Soundings Papers: An analysis of the Pacific Maritime Security Program and the insufficient treatment of the illegal, unregulated and unreported fishing activities in Papua New Guinea

Soundings No. 41
Soundings No. 41

PDF : 1022 KB

LCDR Robbie Hosea

How does the Pacific Maritime Security Program respond to the illegal, unregulated and unreported fishing activities in Papua New Guinean waters?

The seed of the Papua New Guinea Defence Force (PNGDF) was in the Australian Army land forces of the Australian territory of Papua and New Guinea as the Pacific Islands Regiment in 1973. In 1975, Papua New Guinea (PNG) gained independence as a State and the Defence Force was established. The historical bond between the two nations is still active today and will remain, as seen from the commitment by Australia to PNG over the years. Since the PNGDF is relatively small, it does not have the three separate armed forces of Navy, Army and Air Force. Rather, the PNGDF is a single tri-service incorporating the elements of the Defence Force - Land, Maritime, and Air.

Presently, Australia continues to take the leading role as the major sea power of the Western Pacific Region under the Defence Cooperation Program (DCP). As a part of the DCP, the Pacific Maritime Security Program (PMSP) is the successor program of the successful Pacific Patrol Boat Program (PPBP). The significant achievement by the island nations during the PPBP has encouraged the continuation of a secure and stable region into this next program. Papua New Guinea is a beneficiary of this program. The program is of great value to our nation as it has provided the assets and related mechanisms to protect our maritime sovereignty and security.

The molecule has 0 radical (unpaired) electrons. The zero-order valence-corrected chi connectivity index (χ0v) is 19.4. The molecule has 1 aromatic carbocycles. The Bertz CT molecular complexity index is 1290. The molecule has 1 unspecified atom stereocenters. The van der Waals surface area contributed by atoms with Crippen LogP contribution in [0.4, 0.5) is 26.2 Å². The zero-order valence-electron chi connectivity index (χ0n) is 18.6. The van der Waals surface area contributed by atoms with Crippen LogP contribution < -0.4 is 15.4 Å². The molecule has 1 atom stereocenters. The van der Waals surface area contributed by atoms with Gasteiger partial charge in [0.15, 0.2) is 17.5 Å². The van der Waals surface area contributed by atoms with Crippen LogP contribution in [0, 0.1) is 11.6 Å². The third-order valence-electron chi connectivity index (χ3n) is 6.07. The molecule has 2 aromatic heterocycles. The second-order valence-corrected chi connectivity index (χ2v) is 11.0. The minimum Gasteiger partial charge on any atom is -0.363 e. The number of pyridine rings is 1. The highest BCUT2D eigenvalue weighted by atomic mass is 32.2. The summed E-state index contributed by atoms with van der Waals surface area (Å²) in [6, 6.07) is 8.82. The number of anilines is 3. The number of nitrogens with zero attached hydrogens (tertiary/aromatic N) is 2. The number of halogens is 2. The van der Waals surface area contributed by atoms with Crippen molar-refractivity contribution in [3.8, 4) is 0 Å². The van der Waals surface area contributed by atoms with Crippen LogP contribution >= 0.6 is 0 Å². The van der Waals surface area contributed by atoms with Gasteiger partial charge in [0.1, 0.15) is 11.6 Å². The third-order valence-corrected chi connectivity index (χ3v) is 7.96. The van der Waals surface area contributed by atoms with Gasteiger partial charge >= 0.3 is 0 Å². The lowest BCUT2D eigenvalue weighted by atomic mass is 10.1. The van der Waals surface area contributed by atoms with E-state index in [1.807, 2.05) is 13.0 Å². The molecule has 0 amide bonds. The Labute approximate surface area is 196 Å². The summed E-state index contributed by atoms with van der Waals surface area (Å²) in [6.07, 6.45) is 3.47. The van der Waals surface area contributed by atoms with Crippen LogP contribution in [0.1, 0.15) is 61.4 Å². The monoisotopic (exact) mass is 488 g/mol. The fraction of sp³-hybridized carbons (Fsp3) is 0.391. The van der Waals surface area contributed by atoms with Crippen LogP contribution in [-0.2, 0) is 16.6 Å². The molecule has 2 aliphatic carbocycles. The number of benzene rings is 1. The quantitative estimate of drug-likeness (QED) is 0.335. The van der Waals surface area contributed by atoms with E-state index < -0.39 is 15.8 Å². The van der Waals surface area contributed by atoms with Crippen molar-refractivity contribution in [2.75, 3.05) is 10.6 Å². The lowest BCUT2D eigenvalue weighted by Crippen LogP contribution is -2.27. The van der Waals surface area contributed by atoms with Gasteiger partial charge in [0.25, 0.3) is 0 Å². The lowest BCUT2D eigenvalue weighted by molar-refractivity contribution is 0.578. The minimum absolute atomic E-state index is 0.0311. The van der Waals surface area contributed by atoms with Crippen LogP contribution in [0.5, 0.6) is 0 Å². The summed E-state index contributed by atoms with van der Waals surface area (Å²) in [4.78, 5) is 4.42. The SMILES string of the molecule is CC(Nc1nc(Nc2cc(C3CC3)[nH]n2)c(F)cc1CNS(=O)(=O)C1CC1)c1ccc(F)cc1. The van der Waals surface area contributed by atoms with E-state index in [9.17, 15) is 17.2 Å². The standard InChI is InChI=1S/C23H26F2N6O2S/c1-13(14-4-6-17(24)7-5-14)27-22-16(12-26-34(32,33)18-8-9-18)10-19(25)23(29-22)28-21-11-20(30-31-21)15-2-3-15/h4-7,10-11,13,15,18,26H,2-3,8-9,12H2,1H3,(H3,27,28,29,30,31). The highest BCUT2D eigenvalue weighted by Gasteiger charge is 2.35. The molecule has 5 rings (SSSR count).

One of the threats to the fishing industry is illegal, unregulated, and unreported (IUU) fishing. This paper considers the Pacific Maritime Partnership and speaks especially to the insufficient treatment offered to the problem of IUU fishing.